He grabbed his new 8-by-10 inch view camera and drove to the end of 32nd Avenue at the edge of Sea Cliff. He dashed along the old Cliff House railroad bed “to the crest of a promontory.”
“From there was a grand view of the Golden Gate and the wonderful evolving landscape of clouds,” he wrote. “I have been after that for 10 years, and at last got a really satisfactory plate.”
The only known mural print of this image was auctioned at Bonhams on October 2. It sold for $162,500.
May 10, 2016 § Leave a comment
SO WHAT ABOUT San Francisco’s extravagant new Museum of Modern Art? Well, it’s big, that’s for sure. And there is much to recommend:
• Photography gets respect. There are hundreds of photographs in dozens of galleries — almost the entire third floor and more. The “California and the West” exhibition is terrific.
• California art gets greater prominence, including a three-part “Art of Northern California” inaugural exhibition.
• The highlights of the permanent collection — Matisse! Rivera! — still have pride of place in the still-grand second floor galleries.
• Unlike much of the Fisher Collection, which will appeal to some more than others, the Calder sculptures are a delight, especially in front of the living wall.
Mostly the new building works. It is a huge cruise ship beached between the Mario Botta building (a relic from all the way back in 1995) and Timothy Pflueger’s magnificent Art Deco backdrop from the 1920s. But it is functional — and it has beautiful wooden stairs and windows framing views of the city.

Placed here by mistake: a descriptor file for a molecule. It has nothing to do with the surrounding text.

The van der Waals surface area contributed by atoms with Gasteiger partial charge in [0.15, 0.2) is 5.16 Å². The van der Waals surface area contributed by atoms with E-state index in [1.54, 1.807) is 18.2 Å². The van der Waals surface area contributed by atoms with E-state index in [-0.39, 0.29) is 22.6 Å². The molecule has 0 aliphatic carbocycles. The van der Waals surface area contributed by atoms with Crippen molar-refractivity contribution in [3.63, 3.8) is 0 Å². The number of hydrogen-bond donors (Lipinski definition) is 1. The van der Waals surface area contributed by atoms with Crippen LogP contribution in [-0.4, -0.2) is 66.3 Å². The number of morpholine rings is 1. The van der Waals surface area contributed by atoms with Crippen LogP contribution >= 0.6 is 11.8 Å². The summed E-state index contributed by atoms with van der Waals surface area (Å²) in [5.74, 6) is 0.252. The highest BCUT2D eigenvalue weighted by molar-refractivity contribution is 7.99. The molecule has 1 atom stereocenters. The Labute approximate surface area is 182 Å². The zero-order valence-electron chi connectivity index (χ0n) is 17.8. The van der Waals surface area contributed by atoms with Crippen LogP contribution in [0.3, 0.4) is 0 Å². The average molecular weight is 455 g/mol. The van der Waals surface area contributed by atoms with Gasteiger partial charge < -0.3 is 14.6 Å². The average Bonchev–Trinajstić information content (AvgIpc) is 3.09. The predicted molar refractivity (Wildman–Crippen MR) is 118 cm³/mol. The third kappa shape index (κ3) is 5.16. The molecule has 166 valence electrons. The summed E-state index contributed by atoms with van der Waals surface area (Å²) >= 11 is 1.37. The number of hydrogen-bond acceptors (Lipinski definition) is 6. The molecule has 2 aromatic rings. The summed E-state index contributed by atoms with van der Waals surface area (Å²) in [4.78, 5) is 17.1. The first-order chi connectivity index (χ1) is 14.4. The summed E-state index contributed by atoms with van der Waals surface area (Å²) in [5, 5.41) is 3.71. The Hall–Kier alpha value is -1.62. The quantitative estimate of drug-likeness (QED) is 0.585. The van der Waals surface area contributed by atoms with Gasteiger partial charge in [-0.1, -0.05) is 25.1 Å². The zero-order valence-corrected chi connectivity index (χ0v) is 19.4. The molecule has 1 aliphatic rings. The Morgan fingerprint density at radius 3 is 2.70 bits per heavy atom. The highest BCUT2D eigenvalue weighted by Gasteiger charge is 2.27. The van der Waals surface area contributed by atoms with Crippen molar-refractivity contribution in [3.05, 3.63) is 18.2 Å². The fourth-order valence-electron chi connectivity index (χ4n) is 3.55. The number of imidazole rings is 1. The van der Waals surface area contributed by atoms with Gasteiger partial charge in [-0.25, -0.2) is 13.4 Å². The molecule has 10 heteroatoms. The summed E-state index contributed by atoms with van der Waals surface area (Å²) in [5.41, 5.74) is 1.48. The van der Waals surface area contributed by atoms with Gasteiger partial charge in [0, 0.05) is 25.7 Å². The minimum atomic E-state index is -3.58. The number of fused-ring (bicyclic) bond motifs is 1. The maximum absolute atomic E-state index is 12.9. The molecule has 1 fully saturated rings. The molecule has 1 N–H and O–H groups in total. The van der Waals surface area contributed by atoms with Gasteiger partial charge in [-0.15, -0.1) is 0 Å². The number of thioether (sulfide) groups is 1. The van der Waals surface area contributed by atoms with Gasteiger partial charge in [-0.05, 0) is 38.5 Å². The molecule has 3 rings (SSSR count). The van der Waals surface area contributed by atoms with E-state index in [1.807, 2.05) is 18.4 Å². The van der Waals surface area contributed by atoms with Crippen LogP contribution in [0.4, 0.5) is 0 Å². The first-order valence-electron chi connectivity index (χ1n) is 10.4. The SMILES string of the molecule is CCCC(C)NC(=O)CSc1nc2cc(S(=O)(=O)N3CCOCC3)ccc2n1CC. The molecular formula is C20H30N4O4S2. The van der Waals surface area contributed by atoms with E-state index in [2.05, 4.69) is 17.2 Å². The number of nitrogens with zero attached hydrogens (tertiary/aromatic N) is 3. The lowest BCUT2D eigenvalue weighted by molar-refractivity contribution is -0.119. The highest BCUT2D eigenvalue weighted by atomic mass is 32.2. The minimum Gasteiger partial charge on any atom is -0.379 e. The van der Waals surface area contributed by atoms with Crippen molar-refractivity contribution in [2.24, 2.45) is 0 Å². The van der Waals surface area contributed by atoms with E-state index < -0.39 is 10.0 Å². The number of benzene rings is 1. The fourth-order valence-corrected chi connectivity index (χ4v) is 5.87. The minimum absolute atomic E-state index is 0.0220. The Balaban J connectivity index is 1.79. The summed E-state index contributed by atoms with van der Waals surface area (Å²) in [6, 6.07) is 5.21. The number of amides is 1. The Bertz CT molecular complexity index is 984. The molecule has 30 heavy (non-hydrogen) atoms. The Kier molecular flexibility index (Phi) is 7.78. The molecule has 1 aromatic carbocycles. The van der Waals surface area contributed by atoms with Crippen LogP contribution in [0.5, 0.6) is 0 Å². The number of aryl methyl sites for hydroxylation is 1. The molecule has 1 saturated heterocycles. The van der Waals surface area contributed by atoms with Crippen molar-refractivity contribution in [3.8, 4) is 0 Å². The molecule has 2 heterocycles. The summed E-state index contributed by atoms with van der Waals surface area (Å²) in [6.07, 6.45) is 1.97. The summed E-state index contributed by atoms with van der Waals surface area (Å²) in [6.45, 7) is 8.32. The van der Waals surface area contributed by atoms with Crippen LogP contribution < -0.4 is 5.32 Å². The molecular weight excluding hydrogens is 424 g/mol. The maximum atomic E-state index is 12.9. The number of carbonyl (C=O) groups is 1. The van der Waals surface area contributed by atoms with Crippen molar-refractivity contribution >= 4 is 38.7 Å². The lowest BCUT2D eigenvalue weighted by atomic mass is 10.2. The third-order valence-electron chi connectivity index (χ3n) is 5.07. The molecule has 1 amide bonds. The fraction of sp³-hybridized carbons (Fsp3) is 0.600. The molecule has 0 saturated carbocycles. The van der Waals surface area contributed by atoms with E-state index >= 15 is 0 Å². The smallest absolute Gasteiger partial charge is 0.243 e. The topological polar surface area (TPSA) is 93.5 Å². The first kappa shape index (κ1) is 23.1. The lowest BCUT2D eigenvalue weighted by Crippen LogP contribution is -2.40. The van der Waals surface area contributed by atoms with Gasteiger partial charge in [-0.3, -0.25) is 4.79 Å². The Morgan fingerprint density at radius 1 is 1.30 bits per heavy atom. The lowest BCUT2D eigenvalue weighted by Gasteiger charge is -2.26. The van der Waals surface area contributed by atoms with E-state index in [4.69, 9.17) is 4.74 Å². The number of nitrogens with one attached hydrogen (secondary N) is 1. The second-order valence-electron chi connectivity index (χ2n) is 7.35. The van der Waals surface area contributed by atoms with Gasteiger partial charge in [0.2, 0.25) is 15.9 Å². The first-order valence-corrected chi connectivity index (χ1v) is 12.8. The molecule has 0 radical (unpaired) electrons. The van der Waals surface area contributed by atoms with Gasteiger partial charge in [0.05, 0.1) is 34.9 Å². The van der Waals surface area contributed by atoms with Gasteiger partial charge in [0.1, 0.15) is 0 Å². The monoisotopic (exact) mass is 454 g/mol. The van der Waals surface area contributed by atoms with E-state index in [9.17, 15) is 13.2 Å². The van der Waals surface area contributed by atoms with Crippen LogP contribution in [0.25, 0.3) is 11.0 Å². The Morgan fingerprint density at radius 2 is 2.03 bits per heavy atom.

Two complaints about the architecture:
• Botta’s beautiful entry has been eviscerated and replaced by a vast empty space with the kind of lean-to staircase that might take you over the dunes onto the beach. A crime.
• And the magisterial enfilade of galleries marching across the front of the second floor has been blocked off to create separate spaces, presumably. Surely this is not permanent.
Go and visit. There are much worse things than another new museum in town.
MORE: “Transforming SFMOMA“
September 10, 2014 § Leave a comment
FIRST PERSON | D. A. PENNEBAKER
I WANTED to make a film about this filthy, noisy train and its packed-in passengers that would look beautiful, like John Sloan’s New York City paintings, and I wanted it to go with my Duke Ellington record, Daybreak Express.
April 20, 2013 § Leave a comment
PAUL KWILECKI was born in Bainbridge, Georgia, in 1928 and died there in 2009. In between, he raised a family, ran the family’s hardware store, and taught himself how to use a camera. Over four decades, he documented life in his community, making hundreds of masterful and intimate black-and-white prints.
Kwilecki developed his visual ideas in series of photographs of high school proms, prison hog killings, shade-tree tobacco farming, factory work, church life, the courthouse. He also wrote eloquently about the people and places he so poignantly depicted, and in this book his unique knowledge is powerfully articulated in more than 200 photographs and selected prose.
Paul Kwilecki worked alone, his correspondence with other photographers his only link to the larger art world. While Kwilecki ranks among the most important American documentary photographers of the 20th century, he is also one of the least well known. “Decatur County is home,” he said, “and I know it from my special warp, having been both nourished and wounded by it.”